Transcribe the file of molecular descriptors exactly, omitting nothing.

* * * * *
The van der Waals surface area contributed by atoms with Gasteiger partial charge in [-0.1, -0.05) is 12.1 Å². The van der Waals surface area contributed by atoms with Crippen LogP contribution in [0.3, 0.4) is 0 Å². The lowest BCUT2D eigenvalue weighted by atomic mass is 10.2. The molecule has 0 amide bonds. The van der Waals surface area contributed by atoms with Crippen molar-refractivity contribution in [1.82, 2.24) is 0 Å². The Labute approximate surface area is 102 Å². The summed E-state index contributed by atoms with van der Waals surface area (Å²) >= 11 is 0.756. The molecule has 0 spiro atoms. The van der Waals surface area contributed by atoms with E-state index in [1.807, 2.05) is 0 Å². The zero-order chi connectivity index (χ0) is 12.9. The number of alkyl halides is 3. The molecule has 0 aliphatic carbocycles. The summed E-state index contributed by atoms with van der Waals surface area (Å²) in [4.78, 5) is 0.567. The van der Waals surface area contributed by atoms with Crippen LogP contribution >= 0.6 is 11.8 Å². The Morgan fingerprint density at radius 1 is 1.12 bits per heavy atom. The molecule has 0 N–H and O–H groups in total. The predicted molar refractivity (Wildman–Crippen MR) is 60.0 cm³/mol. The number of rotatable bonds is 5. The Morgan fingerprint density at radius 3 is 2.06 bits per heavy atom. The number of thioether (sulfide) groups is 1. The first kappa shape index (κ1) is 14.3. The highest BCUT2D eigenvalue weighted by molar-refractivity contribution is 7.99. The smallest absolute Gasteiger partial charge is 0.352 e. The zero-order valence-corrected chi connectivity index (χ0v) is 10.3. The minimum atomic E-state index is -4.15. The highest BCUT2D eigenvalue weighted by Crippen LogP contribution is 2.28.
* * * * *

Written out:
The van der Waals surface area contributed by atoms with Gasteiger partial charge in [-0.1, -0.05) is 12.1 Å². The van der Waals surface area contributed by atoms with Crippen LogP contribution in [0.3, 0.4) is 0 Å². The lowest BCUT2D eigenvalue weighted by atomic mass is 10.2. The molecule has 0 amide bonds. The van der Waals surface area contributed by atoms with Crippen molar-refractivity contribution in [1.82, 2.24) is 0 Å². The Labute approximate surface area is 102 Å². The summed E-state index contributed by atoms with van der Waals surface area (Å²) >= 11 is 0.756. The molecule has 0 spiro atoms. The van der Waals surface area contributed by atoms with E-state index in [1.807, 2.05) is 0 Å². The zero-order chi connectivity index (χ0) is 12.9. The number of alkyl halides is 3. The molecule has 0 aliphatic carbocycles. The summed E-state index contributed by atoms with van der Waals surface area (Å²) in [4.78, 5) is 0.567. The van der Waals surface area contributed by atoms with Crippen LogP contribution >= 0.6 is 11.8 Å². The Morgan fingerprint density at radius 1 is 1.12 bits per heavy atom. The molecule has 0 N–H and O–H groups in total. The predicted molar refractivity (Wildman–Crippen MR) is 60.0 cm³/mol. The number of rotatable bonds is 5. The Morgan fingerprint density at radius 3 is 2.06 bits per heavy atom. The number of thioether (sulfide) groups is 1. The first kappa shape index (κ1) is 14.3. The highest BCUT2D eigenvalue weighted by molar-refractivity contribution is 7.99. The smallest absolute Gasteiger partial charge is 0.352 e. The zero-order valence-corrected chi connectivity index (χ0v) is 10.3. The minimum atomic E-state index is -4.15. The highest BCUT2D eigenvalue weighted by Crippen LogP contribution is 2.28.